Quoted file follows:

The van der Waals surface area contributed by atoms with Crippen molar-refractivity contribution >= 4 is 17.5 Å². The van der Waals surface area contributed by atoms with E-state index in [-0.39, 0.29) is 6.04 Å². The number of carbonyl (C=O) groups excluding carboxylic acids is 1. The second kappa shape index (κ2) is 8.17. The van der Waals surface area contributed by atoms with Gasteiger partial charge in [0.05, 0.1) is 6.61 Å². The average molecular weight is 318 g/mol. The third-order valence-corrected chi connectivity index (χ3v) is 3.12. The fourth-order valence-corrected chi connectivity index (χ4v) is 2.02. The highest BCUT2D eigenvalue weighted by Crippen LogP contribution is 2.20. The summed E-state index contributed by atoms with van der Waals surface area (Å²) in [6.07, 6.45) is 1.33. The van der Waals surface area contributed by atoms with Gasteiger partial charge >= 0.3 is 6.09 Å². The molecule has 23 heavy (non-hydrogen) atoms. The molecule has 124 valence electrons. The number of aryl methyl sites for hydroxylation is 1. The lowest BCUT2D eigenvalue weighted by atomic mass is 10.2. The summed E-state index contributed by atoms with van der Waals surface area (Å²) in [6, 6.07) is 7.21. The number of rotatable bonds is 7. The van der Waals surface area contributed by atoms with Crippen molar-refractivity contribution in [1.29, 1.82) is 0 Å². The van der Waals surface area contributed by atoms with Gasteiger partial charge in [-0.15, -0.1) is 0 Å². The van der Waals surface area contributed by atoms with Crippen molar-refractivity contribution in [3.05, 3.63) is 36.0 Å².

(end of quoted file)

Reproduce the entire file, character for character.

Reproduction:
The van der Waals surface area contributed by atoms with Crippen molar-refractivity contribution >= 4 is 17.5 Å². The van der Waals surface area contributed by atoms with E-state index in [-0.39, 0.29) is 6.04 Å². The number of carbonyl (C=O) groups excluding carboxylic acids is 1. The second kappa shape index (κ2) is 8.17. The van der Waals surface area contributed by atoms with Gasteiger partial charge in [0.05, 0.1) is 6.61 Å². The average molecular weight is 318 g/mol. The third-order valence-corrected chi connectivity index (χ3v) is 3.12. The fourth-order valence-corrected chi connectivity index (χ4v) is 2.02. The highest BCUT2D eigenvalue weighted by Crippen LogP contribution is 2.20. The summed E-state index contributed by atoms with van der Waals surface area (Å²) in [6.07, 6.45) is 1.33. The van der Waals surface area contributed by atoms with Gasteiger partial charge >= 0.3 is 6.09 Å². The molecule has 23 heavy (non-hydrogen) atoms. The molecule has 124 valence electrons. The number of aryl methyl sites for hydroxylation is 1. The lowest BCUT2D eigenvalue weighted by atomic mass is 10.2. The summed E-state index contributed by atoms with van der Waals surface area (Å²) in [6, 6.07) is 7.21. The number of rotatable bonds is 7. The van der Waals surface area contributed by atoms with Crippen molar-refractivity contribution in [1.29, 1.82) is 0 Å². The van der Waals surface area contributed by atoms with Gasteiger partial charge in [-0.15, -0.1) is 0 Å². The van der Waals surface area contributed by atoms with Crippen molar-refractivity contribution in [3.05, 3.63) is 36.0 Å².